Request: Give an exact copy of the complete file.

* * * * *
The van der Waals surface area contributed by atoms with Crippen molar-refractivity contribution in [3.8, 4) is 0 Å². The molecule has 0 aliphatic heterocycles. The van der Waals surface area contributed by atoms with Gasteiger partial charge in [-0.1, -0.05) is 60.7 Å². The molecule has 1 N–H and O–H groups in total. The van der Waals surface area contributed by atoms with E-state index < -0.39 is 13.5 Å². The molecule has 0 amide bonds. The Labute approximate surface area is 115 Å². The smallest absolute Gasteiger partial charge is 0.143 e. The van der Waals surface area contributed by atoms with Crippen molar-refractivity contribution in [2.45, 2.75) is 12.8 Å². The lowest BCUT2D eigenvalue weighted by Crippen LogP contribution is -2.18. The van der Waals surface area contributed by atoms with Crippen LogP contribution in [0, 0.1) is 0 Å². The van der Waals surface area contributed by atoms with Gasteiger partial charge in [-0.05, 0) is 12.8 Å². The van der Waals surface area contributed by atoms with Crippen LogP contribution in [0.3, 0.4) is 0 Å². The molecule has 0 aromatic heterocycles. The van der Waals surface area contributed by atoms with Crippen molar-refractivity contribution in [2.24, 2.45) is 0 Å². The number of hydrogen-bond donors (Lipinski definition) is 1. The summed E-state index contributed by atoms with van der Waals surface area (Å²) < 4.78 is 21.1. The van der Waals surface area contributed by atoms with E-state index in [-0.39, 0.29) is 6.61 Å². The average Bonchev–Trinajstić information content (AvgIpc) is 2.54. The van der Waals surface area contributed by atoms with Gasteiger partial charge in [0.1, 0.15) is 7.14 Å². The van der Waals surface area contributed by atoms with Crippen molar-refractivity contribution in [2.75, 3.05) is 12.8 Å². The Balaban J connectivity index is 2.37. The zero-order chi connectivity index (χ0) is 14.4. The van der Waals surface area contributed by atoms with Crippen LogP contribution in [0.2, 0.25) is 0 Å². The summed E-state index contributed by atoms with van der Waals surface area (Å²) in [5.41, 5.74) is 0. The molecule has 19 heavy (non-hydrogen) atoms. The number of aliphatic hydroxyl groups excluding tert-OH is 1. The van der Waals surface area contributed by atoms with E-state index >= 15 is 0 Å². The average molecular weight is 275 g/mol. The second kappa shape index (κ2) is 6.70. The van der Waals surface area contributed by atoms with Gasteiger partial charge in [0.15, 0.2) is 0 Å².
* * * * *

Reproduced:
The van der Waals surface area contributed by atoms with Crippen molar-refractivity contribution in [3.8, 4) is 0 Å². The molecule has 0 aliphatic heterocycles. The van der Waals surface area contributed by atoms with Gasteiger partial charge in [-0.1, -0.05) is 60.7 Å². The molecule has 1 N–H and O–H groups in total. The van der Waals surface area contributed by atoms with E-state index < -0.39 is 13.5 Å². The molecule has 0 amide bonds. The Labute approximate surface area is 115 Å². The smallest absolute Gasteiger partial charge is 0.143 e. The van der Waals surface area contributed by atoms with Crippen molar-refractivity contribution in [2.45, 2.75) is 12.8 Å². The lowest BCUT2D eigenvalue weighted by Crippen LogP contribution is -2.18. The van der Waals surface area contributed by atoms with Crippen LogP contribution in [0, 0.1) is 0 Å². The van der Waals surface area contributed by atoms with Gasteiger partial charge in [-0.05, 0) is 12.8 Å². The van der Waals surface area contributed by atoms with Crippen LogP contribution in [0.3, 0.4) is 0 Å². The molecule has 0 aromatic heterocycles. The van der Waals surface area contributed by atoms with Crippen molar-refractivity contribution in [2.24, 2.45) is 0 Å². The number of hydrogen-bond donors (Lipinski definition) is 1. The summed E-state index contributed by atoms with van der Waals surface area (Å²) < 4.78 is 21.1. The van der Waals surface area contributed by atoms with E-state index in [-0.39, 0.29) is 6.61 Å². The average Bonchev–Trinajstić information content (AvgIpc) is 2.54. The van der Waals surface area contributed by atoms with Gasteiger partial charge in [0.1, 0.15) is 7.14 Å². The van der Waals surface area contributed by atoms with Crippen molar-refractivity contribution in [2.75, 3.05) is 12.8 Å². The Balaban J connectivity index is 2.37. The zero-order chi connectivity index (χ0) is 14.4. The van der Waals surface area contributed by atoms with Crippen LogP contribution in [0.2, 0.25) is 0 Å². The summed E-state index contributed by atoms with van der Waals surface area (Å²) in [5.41, 5.74) is 0. The molecule has 19 heavy (non-hydrogen) atoms. The number of aliphatic hydroxyl groups excluding tert-OH is 1. The van der Waals surface area contributed by atoms with E-state index >= 15 is 0 Å². The average molecular weight is 275 g/mol. The second kappa shape index (κ2) is 6.70. The van der Waals surface area contributed by atoms with Gasteiger partial charge in [0.15, 0.2) is 0 Å².